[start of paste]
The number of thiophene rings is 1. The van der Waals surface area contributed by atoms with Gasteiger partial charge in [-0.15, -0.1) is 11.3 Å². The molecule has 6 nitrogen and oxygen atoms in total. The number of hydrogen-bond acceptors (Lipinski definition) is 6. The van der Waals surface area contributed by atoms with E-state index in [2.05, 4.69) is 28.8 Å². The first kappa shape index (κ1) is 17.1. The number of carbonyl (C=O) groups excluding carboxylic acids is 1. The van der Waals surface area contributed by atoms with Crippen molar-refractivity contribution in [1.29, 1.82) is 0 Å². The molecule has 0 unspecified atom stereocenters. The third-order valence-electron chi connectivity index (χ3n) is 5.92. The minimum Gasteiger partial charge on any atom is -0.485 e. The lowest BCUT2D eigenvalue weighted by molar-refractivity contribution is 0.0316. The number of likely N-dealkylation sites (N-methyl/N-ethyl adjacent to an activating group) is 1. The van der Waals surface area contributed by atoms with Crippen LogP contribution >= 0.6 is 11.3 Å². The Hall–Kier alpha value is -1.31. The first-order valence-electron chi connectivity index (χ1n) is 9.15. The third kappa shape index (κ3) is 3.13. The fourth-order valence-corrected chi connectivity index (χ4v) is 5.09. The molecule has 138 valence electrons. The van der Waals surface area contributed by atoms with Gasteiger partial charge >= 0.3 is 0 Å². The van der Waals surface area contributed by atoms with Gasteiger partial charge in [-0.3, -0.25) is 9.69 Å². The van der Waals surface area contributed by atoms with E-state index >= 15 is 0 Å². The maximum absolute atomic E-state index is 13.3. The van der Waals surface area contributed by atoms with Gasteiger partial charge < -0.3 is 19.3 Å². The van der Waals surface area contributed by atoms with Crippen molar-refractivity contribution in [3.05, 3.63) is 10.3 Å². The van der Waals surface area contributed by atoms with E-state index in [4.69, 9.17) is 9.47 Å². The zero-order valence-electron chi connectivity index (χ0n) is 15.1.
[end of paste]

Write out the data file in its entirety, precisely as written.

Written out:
The number of thiophene rings is 1. The van der Waals surface area contributed by atoms with Gasteiger partial charge in [-0.15, -0.1) is 11.3 Å². The molecule has 6 nitrogen and oxygen atoms in total. The number of hydrogen-bond acceptors (Lipinski definition) is 6. The van der Waals surface area contributed by atoms with E-state index in [2.05, 4.69) is 28.8 Å². The first kappa shape index (κ1) is 17.1. The number of carbonyl (C=O) groups excluding carboxylic acids is 1. The van der Waals surface area contributed by atoms with Crippen molar-refractivity contribution in [1.29, 1.82) is 0 Å². The molecule has 0 unspecified atom stereocenters. The third-order valence-electron chi connectivity index (χ3n) is 5.92. The minimum Gasteiger partial charge on any atom is -0.485 e. The lowest BCUT2D eigenvalue weighted by molar-refractivity contribution is 0.0316. The number of likely N-dealkylation sites (N-methyl/N-ethyl adjacent to an activating group) is 1. The van der Waals surface area contributed by atoms with Crippen LogP contribution >= 0.6 is 11.3 Å². The Hall–Kier alpha value is -1.31. The first-order valence-electron chi connectivity index (χ1n) is 9.15. The third kappa shape index (κ3) is 3.13. The fourth-order valence-corrected chi connectivity index (χ4v) is 5.09. The molecule has 138 valence electrons. The van der Waals surface area contributed by atoms with Gasteiger partial charge >= 0.3 is 0 Å². The van der Waals surface area contributed by atoms with Gasteiger partial charge in [-0.3, -0.25) is 9.69 Å². The van der Waals surface area contributed by atoms with E-state index >= 15 is 0 Å². The maximum absolute atomic E-state index is 13.3. The van der Waals surface area contributed by atoms with Gasteiger partial charge < -0.3 is 19.3 Å². The van der Waals surface area contributed by atoms with Crippen molar-refractivity contribution in [3.05, 3.63) is 10.3 Å². The van der Waals surface area contributed by atoms with E-state index in [4.69, 9.17) is 9.47 Å². The zero-order valence-electron chi connectivity index (χ0n) is 15.1.